The Avi usage metering for licensing purposes is currently done via Python script that is ran at the Avi Controller to measure Service Engine total high mark vCPU usage during a given period and must be reported manually. The basic license is included for free with VCPP NSX usage and is capped to 1 vCPU per 640 GB reported vRAM of NSX base usage.
Update 2020/10/23: Make sure to check interoperability matrix. As of today only Avi 20.1.1 is supported with VCD 10.2.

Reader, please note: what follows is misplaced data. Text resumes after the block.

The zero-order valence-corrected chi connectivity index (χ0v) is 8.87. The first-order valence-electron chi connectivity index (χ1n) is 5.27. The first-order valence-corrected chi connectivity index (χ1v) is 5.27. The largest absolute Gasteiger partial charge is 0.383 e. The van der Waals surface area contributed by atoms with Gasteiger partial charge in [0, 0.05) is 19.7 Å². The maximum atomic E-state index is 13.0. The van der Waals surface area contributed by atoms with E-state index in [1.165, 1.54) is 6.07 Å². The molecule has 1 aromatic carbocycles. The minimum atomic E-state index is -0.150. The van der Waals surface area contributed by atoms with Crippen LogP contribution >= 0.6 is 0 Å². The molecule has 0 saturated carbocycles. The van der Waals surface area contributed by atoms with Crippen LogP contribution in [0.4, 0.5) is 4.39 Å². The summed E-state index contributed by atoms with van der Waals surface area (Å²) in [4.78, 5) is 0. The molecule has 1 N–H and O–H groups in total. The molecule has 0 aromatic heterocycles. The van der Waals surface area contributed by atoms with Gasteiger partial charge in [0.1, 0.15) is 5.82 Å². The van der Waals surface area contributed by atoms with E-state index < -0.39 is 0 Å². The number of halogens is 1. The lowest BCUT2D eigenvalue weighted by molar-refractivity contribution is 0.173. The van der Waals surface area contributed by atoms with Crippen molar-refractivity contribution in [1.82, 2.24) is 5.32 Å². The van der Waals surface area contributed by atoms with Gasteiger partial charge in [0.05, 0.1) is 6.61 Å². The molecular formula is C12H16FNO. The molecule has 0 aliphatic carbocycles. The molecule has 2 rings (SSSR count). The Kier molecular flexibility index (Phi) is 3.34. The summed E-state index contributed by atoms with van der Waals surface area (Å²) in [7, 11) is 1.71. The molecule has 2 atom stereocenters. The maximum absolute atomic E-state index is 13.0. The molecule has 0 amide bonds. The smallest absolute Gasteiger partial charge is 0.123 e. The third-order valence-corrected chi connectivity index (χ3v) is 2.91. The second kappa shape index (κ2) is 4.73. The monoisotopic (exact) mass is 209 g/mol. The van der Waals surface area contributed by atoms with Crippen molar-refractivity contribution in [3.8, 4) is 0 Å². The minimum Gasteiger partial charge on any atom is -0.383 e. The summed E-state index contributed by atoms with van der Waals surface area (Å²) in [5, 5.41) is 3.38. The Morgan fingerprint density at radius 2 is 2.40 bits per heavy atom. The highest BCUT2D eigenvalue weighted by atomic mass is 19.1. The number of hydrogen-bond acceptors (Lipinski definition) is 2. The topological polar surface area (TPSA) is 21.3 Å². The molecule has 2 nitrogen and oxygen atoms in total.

This is just a short blog post to describe an issue you might get with the tenant or portal HTML UI in vCloud Director where you will see errors in the browser related to request header fields too large.
You will see it more likely with Chrome browser and if your cloud domain is shared with other services. The root cause is that the browser API calls will stop working once the request header gets larger than 8 KBs. While 8 KBs seems like big enough size especially as the request headers vCloud Director uses contain only session ID, JWT token and possibly load balancers headers it also includes all the browser cookies applicable to the vCloud Director domain stored by other web services.
The temporary fix is for the end-user to delete her browser cookies. But is there something the provider could do?